A panelist at a United Nations-sponsored meeting observed that to understand why peasants (a class of people, of low social status, who depend mainly on agricultural labor) stay poor, one has to study first why their neighbors have become rich. He was saying that the rich exploit the poor.
Studies from early civilizations to the present have shown how ruling and other classes accumulated enormous wealth at the expense of peasants. As the rich accumulated more wealth, the effort to extract surplus from the peasants grew ever more.
Thus the growth in wealth on the one hand was accompanied by the growth of poverty on the other hand driving living standards of peasants down to the minimum level or even lower.
The exploited communities suffered poverty and associated malnutrition and disease burdens which further decreased their productive capacity – leading to endemic poverty.
These exchange arrangements reduced peasants to poverty leading to poor feeding, poor housing and poor clothing. These human conditions reduced their productive capacity – through poor health and the inability to acquire better farming equipment – and kept them perpetually poor.
In Rujumbura country, the overwhelming majority are peasants who depend on their land and household labor to produce for subsistence and for cash. These are largely illiterate women either widows or wives whose husbands work for wages far away. Accordingly, women are responsible for producing and marketing their produce. Their impoverishment has taken various forms. Let us examine them through coffee sales in the 1960s and bananas sales presently.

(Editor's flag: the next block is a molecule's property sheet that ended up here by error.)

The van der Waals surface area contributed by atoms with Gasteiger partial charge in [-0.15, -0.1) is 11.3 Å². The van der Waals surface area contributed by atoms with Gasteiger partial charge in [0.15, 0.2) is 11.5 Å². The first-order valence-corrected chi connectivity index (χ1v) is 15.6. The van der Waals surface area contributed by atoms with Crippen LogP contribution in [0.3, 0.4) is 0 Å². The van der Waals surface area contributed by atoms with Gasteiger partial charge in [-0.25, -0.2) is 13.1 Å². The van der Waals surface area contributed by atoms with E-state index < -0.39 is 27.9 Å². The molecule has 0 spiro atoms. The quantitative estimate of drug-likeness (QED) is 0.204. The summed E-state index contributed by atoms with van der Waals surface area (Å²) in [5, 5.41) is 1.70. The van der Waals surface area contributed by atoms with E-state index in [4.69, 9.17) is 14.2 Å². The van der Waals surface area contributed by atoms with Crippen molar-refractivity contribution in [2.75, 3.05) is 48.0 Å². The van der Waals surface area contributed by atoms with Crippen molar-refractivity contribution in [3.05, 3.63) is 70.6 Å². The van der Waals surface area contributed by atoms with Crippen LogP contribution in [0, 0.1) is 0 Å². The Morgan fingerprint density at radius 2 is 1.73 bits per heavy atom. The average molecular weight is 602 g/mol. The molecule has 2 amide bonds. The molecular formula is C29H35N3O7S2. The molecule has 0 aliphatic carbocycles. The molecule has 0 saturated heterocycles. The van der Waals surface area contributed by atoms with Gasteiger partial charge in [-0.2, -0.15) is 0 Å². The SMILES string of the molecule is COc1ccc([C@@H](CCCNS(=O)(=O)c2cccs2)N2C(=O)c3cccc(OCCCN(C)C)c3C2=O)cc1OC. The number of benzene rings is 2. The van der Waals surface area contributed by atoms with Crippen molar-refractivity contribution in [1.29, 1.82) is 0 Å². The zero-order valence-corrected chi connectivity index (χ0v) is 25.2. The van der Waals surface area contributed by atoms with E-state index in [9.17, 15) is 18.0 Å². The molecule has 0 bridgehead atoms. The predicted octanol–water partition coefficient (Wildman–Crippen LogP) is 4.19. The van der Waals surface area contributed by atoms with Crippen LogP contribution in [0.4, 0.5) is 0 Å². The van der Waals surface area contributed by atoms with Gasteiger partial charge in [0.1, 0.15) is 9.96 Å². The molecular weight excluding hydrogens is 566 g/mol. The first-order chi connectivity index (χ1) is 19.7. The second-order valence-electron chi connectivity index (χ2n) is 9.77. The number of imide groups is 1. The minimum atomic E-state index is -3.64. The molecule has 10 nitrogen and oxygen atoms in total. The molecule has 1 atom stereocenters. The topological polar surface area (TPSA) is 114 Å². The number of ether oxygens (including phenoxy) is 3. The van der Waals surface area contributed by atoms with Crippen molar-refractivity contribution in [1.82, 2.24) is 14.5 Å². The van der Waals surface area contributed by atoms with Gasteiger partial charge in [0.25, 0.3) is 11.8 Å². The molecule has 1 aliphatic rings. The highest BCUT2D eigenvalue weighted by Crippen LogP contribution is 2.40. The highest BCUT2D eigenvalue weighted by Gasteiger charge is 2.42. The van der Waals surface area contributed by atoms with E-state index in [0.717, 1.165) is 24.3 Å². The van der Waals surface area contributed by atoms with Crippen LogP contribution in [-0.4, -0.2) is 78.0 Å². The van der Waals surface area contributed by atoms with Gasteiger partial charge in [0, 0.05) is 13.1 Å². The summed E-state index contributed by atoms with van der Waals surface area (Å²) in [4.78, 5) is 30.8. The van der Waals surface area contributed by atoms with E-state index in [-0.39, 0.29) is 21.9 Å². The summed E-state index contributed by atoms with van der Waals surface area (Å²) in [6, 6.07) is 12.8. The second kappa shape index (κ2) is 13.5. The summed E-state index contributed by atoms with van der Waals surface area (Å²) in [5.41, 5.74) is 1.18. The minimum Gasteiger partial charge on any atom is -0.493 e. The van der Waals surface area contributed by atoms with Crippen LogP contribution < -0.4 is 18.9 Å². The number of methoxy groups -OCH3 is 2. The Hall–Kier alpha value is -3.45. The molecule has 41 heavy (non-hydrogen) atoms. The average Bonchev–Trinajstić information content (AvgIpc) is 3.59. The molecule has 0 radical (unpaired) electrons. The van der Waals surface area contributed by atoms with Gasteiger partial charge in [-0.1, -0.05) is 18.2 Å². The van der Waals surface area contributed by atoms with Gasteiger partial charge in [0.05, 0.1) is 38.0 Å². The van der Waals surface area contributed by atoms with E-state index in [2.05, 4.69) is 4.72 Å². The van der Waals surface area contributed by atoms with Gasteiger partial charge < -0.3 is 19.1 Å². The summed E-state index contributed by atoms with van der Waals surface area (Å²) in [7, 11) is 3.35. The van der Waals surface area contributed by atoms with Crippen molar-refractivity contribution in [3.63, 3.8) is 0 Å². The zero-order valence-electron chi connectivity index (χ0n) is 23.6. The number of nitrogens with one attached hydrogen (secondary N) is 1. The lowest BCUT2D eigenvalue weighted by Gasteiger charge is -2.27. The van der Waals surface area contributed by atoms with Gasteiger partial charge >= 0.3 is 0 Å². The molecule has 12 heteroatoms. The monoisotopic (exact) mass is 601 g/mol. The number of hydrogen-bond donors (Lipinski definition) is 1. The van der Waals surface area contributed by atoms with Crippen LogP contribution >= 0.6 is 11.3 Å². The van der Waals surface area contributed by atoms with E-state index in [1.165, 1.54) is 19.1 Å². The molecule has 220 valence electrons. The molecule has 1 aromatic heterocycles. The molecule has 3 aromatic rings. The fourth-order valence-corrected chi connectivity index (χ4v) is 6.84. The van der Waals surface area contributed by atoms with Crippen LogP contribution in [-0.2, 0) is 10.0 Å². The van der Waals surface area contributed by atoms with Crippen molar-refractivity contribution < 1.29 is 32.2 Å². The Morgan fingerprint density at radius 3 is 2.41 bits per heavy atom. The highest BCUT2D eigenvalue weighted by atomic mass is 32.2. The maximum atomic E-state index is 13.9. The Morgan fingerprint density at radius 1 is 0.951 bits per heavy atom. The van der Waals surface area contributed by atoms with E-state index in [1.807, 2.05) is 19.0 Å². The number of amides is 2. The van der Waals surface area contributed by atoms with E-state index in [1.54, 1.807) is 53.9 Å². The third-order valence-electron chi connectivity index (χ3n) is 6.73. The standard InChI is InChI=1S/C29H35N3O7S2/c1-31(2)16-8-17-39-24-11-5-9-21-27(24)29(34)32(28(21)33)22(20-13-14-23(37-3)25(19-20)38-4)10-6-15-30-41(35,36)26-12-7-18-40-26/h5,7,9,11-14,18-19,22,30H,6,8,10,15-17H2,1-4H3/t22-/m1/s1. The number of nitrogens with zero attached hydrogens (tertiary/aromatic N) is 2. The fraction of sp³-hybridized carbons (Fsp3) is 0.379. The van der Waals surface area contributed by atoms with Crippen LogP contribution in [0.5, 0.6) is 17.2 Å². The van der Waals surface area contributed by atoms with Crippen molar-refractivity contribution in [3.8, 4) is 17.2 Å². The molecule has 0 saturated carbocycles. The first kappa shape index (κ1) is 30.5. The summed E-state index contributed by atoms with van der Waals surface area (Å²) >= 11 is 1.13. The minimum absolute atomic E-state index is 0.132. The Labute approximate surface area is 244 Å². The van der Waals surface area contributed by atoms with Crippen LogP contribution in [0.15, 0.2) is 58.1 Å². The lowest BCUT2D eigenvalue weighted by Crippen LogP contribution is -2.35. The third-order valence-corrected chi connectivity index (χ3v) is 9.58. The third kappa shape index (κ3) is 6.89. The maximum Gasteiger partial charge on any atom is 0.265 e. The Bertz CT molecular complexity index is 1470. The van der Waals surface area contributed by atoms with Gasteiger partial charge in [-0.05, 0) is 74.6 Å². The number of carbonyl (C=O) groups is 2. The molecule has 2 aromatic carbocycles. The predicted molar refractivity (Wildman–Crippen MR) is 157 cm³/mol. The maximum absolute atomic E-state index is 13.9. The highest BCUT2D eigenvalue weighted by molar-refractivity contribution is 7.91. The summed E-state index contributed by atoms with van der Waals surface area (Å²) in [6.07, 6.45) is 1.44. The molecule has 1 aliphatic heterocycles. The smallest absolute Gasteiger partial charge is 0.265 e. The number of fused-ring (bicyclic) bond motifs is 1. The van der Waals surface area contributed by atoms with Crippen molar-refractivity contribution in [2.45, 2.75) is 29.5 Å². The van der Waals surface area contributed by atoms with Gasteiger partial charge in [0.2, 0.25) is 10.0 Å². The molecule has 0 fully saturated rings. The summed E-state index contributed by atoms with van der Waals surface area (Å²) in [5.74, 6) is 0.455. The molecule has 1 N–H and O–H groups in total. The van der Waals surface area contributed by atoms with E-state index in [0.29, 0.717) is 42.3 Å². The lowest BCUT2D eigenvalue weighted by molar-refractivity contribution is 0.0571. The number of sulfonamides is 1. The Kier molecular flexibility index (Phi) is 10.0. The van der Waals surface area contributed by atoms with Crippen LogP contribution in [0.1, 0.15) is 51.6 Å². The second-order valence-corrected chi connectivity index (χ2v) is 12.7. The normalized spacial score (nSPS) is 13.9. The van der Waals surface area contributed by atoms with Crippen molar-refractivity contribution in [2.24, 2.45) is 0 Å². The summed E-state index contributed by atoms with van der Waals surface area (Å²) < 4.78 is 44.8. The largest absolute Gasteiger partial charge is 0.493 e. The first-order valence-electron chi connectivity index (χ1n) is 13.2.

When the peasant took coffee to a buyer, she was sometimes told the beans were not dry enough – and therefore weighed more than when fully dry. The seller was advised either to dry them again or sell at a discount. Because she needed money urgently, she often sold at a discount with a net loss – sometimes substantial.
Because the seller was illiterate, the buyer sometimes recorded a lower figure than the actual weight on the scale. If the seller came with someone who was literate the buyer may still trick both. While they focused on reading the scale, the buyer or his colleague lifted the sack of coffee from below with his thigh reducing the weight, sometimes significantly. The weighing was done so quickly that there was no time to double check. And the atmosphere was so intimidating that the seller was dumbfounded.
To make matters worse, the unscrupulous buyer sometimes gave the seller a promissory note to pay later, but stamped ‘paid’ on it. When the seller returned to collect the money, she was told she had been paid as shown on the note. All sorts of insults were hurled at her. Perplexed, angry, crying and penniless she returned home. And she started all over again. The author witnessed some of these practices first hand. That is how growing coffee kept the peasant poor while enriching the buyer.
What about bananas? Stories abound about sellers and buyers who negotiate and agree on the price of each banana bunch while it is still hanging up on the stem. Once they are on the ground, the buyer refuses to pay the agreed price arguing that the bananas are actually smaller than they appeared on the stems. The buyer suggests he pays less or advises the seller to find another buyer. Given the very short lifespan of harvested bananas, the seller has no choice but to re-negotiate and ends up accepting a much lower price than the market value. The difference goes to the buyer who grows rich while the seller remains trapped in poverty. These stories are incredible but true.
The sellers need to organize themselves to sell at a market price or else they will remain poor no matter how hard they work.